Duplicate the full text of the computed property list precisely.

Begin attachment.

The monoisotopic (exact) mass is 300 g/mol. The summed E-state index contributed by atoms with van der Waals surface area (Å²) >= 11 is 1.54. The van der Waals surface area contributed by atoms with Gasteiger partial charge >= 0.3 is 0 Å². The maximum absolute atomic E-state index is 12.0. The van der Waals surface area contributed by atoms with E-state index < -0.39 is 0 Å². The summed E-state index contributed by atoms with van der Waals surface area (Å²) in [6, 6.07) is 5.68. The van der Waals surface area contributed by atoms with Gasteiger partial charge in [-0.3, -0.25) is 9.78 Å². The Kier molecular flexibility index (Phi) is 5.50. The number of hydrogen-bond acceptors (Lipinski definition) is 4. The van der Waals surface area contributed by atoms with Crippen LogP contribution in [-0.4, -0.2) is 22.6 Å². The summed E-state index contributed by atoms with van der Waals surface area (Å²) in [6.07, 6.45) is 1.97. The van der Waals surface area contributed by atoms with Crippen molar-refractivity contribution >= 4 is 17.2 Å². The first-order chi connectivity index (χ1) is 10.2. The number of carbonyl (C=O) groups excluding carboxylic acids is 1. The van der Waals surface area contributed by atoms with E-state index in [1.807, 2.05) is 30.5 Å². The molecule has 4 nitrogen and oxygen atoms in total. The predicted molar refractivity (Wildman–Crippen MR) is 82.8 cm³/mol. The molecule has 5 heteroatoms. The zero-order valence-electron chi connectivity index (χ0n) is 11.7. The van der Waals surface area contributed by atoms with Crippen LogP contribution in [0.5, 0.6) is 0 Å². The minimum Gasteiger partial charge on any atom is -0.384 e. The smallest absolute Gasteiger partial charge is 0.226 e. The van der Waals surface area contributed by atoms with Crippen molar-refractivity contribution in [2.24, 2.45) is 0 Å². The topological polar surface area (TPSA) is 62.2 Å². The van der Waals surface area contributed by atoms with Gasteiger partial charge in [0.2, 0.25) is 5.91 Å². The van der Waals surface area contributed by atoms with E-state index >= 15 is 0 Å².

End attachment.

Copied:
The monoisotopic (exact) mass is 300 g/mol. The summed E-state index contributed by atoms with van der Waals surface area (Å²) >= 11 is 1.54. The van der Waals surface area contributed by atoms with Gasteiger partial charge >= 0.3 is 0 Å². The maximum absolute atomic E-state index is 12.0. The van der Waals surface area contributed by atoms with E-state index < -0.39 is 0 Å². The summed E-state index contributed by atoms with van der Waals surface area (Å²) in [6, 6.07) is 5.68. The van der Waals surface area contributed by atoms with Gasteiger partial charge in [-0.3, -0.25) is 9.78 Å². The Kier molecular flexibility index (Phi) is 5.50. The number of hydrogen-bond acceptors (Lipinski definition) is 4. The van der Waals surface area contributed by atoms with Crippen LogP contribution in [-0.4, -0.2) is 22.6 Å². The summed E-state index contributed by atoms with van der Waals surface area (Å²) in [6.07, 6.45) is 1.97. The van der Waals surface area contributed by atoms with Crippen molar-refractivity contribution >= 4 is 17.2 Å². The first-order chi connectivity index (χ1) is 10.2. The number of carbonyl (C=O) groups excluding carboxylic acids is 1. The van der Waals surface area contributed by atoms with E-state index in [1.807, 2.05) is 30.5 Å². The molecule has 4 nitrogen and oxygen atoms in total. The predicted molar refractivity (Wildman–Crippen MR) is 82.8 cm³/mol. The molecule has 5 heteroatoms. The zero-order valence-electron chi connectivity index (χ0n) is 11.7. The van der Waals surface area contributed by atoms with Crippen LogP contribution in [0.5, 0.6) is 0 Å². The minimum Gasteiger partial charge on any atom is -0.384 e. The smallest absolute Gasteiger partial charge is 0.226 e. The van der Waals surface area contributed by atoms with Crippen molar-refractivity contribution in [2.24, 2.45) is 0 Å². The topological polar surface area (TPSA) is 62.2 Å². The van der Waals surface area contributed by atoms with Gasteiger partial charge in [0.2, 0.25) is 5.91 Å². The van der Waals surface area contributed by atoms with E-state index >= 15 is 0 Å².